Stadium construction to begin

University officials say construction will cease prior to the begining of the 2016 football season


The first phase of construction on the Richardson Stadium revitalization project will begin this summer, which University officials say will have little impact on the 2015-16 football season.

John Witjes, Director of Physical Plant Services, said the first phase of construction is set to begin this July on the stadium’s east side. According to Witjes, construction will begin at “the spaces near the tennis courts and the parking lots.”

Witjes said the initial construction will be mostly groundwork, which refers to the laying of pipes and drainage systems beneath the turf. These additions are scheduled to be completed in advance of the coming football season — specifically, the first home game on Aug. 30.

Construction will then cease for the remainder of the 2015-16 season until November 2015, after the date of the final home game. 

“We are hoping for absolute minimal impact [on the players and spectators],” Witjes assured. He added that the field and spaces reserved for spectators won’t be affected by the work done during the summer.

Emilio Frometa, ArtSci ’16, the left guard for the Queen’s football team, said he isn’t fazed by construction plans. 

“As long as there is a field, goal posts, a ‘Q’ at center field, and room for the fans along with Queen’s Bands, I’m sure that the tradition of Queen’s football will carry on,” Frometa said.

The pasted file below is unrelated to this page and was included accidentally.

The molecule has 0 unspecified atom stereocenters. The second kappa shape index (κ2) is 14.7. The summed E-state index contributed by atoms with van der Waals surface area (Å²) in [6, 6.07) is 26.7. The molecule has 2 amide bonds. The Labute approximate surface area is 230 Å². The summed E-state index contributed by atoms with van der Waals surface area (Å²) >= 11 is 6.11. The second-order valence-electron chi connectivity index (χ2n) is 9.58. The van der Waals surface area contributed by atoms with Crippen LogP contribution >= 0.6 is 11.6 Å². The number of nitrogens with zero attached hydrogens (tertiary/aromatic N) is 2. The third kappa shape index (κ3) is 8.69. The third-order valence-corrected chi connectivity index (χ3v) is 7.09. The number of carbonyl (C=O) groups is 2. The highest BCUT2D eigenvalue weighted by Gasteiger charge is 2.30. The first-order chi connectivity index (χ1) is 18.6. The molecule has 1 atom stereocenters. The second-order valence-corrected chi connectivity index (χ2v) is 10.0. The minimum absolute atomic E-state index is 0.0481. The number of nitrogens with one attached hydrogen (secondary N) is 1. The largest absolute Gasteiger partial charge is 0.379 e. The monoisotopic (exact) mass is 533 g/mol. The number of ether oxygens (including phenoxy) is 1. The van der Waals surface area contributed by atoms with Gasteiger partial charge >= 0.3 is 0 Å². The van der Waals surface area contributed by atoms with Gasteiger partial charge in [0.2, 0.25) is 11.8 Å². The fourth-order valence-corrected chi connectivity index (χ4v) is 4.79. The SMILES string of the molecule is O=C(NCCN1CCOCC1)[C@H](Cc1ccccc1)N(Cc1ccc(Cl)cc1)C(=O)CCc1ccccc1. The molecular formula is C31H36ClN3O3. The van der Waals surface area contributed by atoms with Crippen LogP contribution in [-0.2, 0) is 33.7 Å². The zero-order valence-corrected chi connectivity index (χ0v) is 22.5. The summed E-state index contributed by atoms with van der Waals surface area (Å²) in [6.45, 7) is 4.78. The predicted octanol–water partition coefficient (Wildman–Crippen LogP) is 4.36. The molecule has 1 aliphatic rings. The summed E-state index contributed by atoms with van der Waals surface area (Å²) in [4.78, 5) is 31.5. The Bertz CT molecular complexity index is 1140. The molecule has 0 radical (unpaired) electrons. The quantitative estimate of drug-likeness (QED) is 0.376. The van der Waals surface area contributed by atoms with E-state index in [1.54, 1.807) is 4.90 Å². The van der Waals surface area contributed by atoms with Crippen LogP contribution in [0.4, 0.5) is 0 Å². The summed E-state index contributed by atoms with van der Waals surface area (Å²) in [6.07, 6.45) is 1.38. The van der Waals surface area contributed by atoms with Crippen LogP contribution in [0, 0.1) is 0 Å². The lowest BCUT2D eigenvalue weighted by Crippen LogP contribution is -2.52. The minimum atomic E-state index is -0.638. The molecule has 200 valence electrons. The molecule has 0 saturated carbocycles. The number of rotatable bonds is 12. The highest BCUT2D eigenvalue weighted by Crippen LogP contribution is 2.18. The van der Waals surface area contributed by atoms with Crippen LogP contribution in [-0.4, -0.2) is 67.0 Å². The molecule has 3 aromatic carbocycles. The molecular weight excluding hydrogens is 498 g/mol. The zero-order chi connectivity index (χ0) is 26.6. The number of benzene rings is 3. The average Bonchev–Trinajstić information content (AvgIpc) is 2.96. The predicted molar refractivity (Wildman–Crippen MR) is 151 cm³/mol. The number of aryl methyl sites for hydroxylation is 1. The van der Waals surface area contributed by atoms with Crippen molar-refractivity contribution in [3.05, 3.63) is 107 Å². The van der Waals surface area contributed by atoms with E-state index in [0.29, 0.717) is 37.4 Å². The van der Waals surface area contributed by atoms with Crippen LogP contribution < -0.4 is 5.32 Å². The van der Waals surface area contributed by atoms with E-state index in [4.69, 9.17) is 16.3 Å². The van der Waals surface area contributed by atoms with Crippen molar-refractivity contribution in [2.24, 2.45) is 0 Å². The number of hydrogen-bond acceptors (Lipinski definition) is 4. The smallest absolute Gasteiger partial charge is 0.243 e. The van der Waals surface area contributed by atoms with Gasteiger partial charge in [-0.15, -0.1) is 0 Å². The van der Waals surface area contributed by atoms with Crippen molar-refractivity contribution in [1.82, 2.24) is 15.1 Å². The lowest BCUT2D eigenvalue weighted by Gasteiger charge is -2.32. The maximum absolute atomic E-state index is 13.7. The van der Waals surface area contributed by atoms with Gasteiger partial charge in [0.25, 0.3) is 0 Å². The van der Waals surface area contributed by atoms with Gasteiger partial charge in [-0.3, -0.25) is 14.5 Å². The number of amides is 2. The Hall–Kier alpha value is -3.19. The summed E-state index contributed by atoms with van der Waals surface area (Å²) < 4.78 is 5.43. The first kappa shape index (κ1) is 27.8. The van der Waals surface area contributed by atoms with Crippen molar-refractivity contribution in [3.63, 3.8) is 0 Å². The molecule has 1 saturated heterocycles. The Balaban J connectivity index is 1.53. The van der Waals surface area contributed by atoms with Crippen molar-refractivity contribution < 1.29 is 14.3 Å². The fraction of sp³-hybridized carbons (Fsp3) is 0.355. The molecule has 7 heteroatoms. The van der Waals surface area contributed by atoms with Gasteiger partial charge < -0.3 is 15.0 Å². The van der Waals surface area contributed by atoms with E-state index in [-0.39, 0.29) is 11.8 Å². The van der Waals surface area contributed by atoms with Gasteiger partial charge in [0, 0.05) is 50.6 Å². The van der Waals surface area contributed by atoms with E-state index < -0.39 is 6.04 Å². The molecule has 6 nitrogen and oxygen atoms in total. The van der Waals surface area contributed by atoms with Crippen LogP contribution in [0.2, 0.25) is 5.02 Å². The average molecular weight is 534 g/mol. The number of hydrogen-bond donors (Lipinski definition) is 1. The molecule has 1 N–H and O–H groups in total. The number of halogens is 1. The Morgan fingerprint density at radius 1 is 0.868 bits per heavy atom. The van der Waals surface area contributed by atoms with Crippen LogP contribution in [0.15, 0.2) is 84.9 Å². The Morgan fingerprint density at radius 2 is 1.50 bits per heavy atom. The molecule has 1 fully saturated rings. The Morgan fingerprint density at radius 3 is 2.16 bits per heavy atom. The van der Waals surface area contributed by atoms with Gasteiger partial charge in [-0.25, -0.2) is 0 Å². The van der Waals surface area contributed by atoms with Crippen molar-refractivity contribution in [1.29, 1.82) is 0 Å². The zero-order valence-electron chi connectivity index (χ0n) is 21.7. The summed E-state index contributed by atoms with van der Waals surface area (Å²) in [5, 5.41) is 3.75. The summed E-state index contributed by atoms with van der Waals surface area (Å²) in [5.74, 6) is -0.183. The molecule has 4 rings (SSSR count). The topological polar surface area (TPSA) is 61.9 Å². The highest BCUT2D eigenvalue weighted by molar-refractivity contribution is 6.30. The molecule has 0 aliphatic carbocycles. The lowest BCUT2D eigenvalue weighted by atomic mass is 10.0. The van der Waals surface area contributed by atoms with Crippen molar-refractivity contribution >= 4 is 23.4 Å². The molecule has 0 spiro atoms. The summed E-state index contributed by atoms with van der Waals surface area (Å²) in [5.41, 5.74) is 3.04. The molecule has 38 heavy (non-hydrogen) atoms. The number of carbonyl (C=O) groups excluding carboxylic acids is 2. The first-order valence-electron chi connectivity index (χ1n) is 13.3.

The revitalized stadium is scheduled to be built by August 2016. It will include a full artificial turf field, a Jumbotron scoreboard and new stadium seating.

This past year has seen a lengthy consultation process with students and community members. Members at AMS assembly have debated the timeline of construction and the physical makeup of the stadium — most notably at a Richardson-specific assembly on March 2, 2015. 

The stadium’s new seating plan includes a six-foot elevation between the stands and the field.  Computing Students’ Association President Erin Gallagher, CompSci ’16, said the proposed seating plans could endanger students during the March 2 meeting.

“You’re raising the stands six feet, what would happen when people try to storm the field?” Gallagher said.

Rector Mike Young, said he was also concerned for student safety due to the six-foot drop, adding that the field rush is not an “if”, but more of a “when”.

Member-at-large Leo Erlikhman disagreed. During that session of assembly, he said the stadium would provide a better fan experience. 

In a recent interview Erlikhman, ArtSci ’15, said the focus should be on expanding student attendance at sporting events, not the Field Rush.

“The field and stands are made so that we can have a better experience, and that should not be sacrificed for 15 minutes of field running. We need more students in the stands and more people caring about viewing our Gaels play,” Erlikhman said. 

Queen’s Athletics also succeeded in extending its noise bylaw exemption from the City of Kingston. Following complaints last year from community members about the level of noise coming from the fields on West Campus, the University received a limited one-year noise bylaw exemption. 

Queen’s Athletics went back to City Council for a one-year extension, which was granted to them starting May 2015. The bylaw exemption allows Queen’s Athletics to use the sound and lights necessary for sporting event held on the field between the hours of 9 a.m. and 9 p.m.

 “It is important always to know what concerns we need to work with — whether that is City staff, councilors or neighbours,” said Leslie Dal Cin, Executive Director of Athletics and Recreation. She added that she’s pleased with the outcome of the meeting.

“It is validating that our work this past year has been rewarded.”

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